In response to President Lincoln’s July, 1862 call for 300,000 more volunteers, a 58 year old patriot from Auburn, New York recruited a regiment. Here’s an editorial arguing against that patriot’s reported decision (and apparent power) to imprison a citizen who verbally discouraged enlistment.
From a Seneca County, New York newspaper August 1862:
Sent to Fort Lafayette.
We see it stated that a citizen of Troopsville, named WILLIAMS has been arrested by Col. SEGOINE of Auburn, and sent to Fort Lafayette, for trying to prevent a young man from enlisting. There may or may not be any truth in the assertion that WILLIAMS is guilty of the charge of which he stands accused, and for which he has been incarcerated. Suppose he really did advise the young man not to enlist [?] what of it? He is not guilty of any violation of the law in so doing. It may be, and undoubtedly is, wrong and impolitic at this time to discourage enlisting, still it is not unlawful. We would earnestly advise against any such course, believing as we do that it is the duty of all to contribute unsparingly in the defence of the Government in putting down the rebellion. But we do insist that the arrest and imprisonment of any one upon the pretext that they have discouraged enlisting, is a gross and unpardonable outrage.
The whole system of arrests on suspicion in loyal states, compares badly with the meanest disposition that ever cursed Naples, or exercised by the Venetian “Council of Ten.” The idea that any popinjay with shoulder straps, at the instance of any canting hypocrite who professes loyalty and chooses to act the part of perjurer, may immure men upon any and every pretext, is monstrous, and should not for a moment be entertained. That the idea is entertained only shows to what condition of vassalage our people have been reduced by the despotism of the party in power. Such arrests, whether eminating from Col. SEGOINE or from any other source, ought to be resisted to the bitter end, let the consequences be what they may.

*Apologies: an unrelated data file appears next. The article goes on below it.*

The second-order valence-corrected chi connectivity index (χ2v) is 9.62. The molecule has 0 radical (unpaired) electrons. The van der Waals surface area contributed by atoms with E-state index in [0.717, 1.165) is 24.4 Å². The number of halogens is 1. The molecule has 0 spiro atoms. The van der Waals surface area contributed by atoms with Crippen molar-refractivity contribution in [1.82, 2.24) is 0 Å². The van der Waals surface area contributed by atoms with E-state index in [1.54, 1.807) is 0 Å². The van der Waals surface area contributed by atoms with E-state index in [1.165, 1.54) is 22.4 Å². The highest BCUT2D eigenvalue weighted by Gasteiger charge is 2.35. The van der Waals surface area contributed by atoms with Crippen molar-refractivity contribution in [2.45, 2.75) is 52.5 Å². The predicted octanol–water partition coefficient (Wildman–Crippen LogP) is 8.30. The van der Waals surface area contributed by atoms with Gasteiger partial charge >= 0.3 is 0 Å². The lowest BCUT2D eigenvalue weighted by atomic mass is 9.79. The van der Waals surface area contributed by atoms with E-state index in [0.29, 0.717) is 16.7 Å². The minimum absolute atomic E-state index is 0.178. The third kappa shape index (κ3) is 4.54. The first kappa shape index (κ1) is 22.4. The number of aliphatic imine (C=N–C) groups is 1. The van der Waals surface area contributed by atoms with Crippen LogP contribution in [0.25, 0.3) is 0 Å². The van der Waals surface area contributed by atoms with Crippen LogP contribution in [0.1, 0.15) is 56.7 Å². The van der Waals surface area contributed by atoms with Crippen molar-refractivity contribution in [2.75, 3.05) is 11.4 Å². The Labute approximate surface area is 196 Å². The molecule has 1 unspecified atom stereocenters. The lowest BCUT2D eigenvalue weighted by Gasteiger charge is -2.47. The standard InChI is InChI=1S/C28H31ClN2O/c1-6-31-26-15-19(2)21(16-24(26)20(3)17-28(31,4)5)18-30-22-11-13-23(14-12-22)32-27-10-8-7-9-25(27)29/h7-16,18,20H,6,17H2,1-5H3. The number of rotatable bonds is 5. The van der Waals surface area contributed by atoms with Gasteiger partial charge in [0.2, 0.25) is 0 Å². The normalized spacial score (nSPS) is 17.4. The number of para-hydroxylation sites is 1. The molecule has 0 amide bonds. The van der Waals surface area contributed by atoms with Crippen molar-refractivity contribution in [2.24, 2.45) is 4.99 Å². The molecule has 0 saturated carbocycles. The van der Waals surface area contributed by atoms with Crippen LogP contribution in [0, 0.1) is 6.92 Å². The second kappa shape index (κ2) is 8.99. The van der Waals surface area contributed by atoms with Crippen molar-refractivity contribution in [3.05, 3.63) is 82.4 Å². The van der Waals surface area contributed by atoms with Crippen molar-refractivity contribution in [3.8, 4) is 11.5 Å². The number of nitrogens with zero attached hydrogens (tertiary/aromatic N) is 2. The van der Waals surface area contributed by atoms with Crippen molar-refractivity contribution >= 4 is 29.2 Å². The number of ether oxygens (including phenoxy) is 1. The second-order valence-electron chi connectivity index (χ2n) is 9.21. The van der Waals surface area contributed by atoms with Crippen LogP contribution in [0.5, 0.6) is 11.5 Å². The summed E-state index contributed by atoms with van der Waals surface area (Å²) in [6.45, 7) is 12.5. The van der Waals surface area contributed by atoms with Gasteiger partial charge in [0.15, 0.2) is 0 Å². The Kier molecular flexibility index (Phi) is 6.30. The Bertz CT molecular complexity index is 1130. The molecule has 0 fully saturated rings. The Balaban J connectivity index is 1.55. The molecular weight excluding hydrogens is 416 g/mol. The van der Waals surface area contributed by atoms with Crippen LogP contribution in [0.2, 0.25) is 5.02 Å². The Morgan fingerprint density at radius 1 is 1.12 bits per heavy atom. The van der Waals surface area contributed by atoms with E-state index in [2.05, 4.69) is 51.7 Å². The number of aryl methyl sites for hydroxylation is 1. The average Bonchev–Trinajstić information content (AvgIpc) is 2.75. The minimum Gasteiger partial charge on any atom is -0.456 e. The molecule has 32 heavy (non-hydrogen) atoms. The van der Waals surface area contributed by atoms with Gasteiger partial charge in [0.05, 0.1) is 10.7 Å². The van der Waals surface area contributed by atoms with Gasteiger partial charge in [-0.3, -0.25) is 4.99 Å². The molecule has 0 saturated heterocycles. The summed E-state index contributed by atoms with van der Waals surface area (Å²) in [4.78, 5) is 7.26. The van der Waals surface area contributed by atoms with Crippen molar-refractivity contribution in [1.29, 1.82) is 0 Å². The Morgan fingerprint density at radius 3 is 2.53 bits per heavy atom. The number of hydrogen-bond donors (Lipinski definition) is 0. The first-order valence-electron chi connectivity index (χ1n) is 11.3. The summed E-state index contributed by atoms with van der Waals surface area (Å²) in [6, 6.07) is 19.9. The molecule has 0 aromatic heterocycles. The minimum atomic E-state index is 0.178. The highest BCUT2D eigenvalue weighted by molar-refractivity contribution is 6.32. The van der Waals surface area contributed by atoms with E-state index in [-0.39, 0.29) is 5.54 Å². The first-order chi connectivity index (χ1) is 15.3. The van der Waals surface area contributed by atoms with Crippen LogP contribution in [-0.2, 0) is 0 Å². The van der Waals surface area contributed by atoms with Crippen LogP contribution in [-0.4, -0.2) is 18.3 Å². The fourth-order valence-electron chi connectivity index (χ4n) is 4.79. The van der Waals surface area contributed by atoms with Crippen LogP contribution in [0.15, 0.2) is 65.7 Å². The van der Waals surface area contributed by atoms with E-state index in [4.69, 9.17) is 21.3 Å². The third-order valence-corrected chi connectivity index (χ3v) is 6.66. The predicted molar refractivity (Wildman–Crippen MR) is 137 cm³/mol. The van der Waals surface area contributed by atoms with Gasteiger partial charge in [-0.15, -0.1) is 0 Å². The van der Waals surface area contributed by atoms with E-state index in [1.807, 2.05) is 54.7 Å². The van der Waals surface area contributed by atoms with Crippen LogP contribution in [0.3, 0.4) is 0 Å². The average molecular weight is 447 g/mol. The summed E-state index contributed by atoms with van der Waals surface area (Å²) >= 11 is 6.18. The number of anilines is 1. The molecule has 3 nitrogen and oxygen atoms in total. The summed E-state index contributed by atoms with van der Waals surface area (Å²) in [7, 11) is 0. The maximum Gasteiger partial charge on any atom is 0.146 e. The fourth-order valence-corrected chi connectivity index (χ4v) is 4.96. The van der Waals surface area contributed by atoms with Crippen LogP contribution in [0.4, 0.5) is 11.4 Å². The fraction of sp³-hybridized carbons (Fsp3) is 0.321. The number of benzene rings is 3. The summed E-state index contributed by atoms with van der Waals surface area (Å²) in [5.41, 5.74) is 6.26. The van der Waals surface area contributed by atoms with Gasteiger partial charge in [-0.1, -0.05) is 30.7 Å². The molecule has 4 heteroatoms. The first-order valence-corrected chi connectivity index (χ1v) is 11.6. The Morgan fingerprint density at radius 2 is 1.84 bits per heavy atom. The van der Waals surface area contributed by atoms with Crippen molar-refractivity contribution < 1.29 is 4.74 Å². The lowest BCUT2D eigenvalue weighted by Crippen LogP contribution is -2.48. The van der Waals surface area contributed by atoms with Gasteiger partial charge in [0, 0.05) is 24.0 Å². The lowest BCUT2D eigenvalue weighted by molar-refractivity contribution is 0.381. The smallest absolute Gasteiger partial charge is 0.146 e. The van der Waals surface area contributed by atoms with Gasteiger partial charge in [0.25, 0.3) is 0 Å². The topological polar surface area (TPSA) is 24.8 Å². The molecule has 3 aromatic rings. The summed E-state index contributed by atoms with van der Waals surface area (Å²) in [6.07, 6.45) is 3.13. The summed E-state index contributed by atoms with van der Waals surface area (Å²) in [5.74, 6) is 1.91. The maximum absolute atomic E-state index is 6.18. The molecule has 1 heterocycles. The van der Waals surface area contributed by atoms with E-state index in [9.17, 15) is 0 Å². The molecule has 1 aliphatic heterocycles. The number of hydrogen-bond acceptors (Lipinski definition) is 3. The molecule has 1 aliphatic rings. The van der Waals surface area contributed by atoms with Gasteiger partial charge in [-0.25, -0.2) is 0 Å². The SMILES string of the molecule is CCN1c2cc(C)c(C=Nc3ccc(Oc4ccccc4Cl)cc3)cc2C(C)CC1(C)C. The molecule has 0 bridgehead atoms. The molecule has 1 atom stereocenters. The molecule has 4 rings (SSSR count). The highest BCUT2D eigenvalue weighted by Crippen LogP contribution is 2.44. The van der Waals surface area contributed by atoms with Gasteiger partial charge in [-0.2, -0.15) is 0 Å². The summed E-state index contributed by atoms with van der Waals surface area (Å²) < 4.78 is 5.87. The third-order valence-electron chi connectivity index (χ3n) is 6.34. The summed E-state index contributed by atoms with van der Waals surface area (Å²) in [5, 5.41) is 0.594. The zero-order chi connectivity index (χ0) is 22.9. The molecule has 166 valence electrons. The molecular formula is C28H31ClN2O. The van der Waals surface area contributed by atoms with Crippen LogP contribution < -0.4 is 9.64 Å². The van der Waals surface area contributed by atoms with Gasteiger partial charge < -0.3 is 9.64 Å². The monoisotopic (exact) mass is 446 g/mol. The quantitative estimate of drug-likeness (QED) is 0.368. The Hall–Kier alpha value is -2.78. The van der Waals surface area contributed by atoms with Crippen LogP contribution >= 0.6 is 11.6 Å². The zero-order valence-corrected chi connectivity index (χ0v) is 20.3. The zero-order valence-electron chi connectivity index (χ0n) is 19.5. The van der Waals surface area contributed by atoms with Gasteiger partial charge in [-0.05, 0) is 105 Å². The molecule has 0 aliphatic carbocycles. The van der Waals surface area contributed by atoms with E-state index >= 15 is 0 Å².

Colonel Segoine seems to be acting on Secretary of War Stanton’s August 8th orders directing federal marshals and local police to imprison those who discourage volunteer enlistments and suspending the writ of habeas corpus in those cases. Apparently, he somehow got the local or federal authorities involved.
It seems ironic that within a couple months of this story Colonel Segoine and his entire regiment were themselves in a Union prison. The green 111th New York Infantry Regiment
was one of several Union regiments captured en masse at the mid-September Battle of Harpers Ferry. The 111th was imprisoned at Camp Douglass in Chicago until exchanged in November 1862. The Historical Marker Database has a good page about the 111th at Harper’s Ferry.
The 111th New York Volunteer Infantry: A Civil War History by Martin W. Husk is a modern (2010) book that was reviewed at Civil War News.
Jesse Segoine left the army in January 1863 because of ill health and age. The photo of him I’m using comes from a page at SUNY Morrisville that indicates Segoine lived to the age of 91.
The 111th redeemed itself in July, 1863.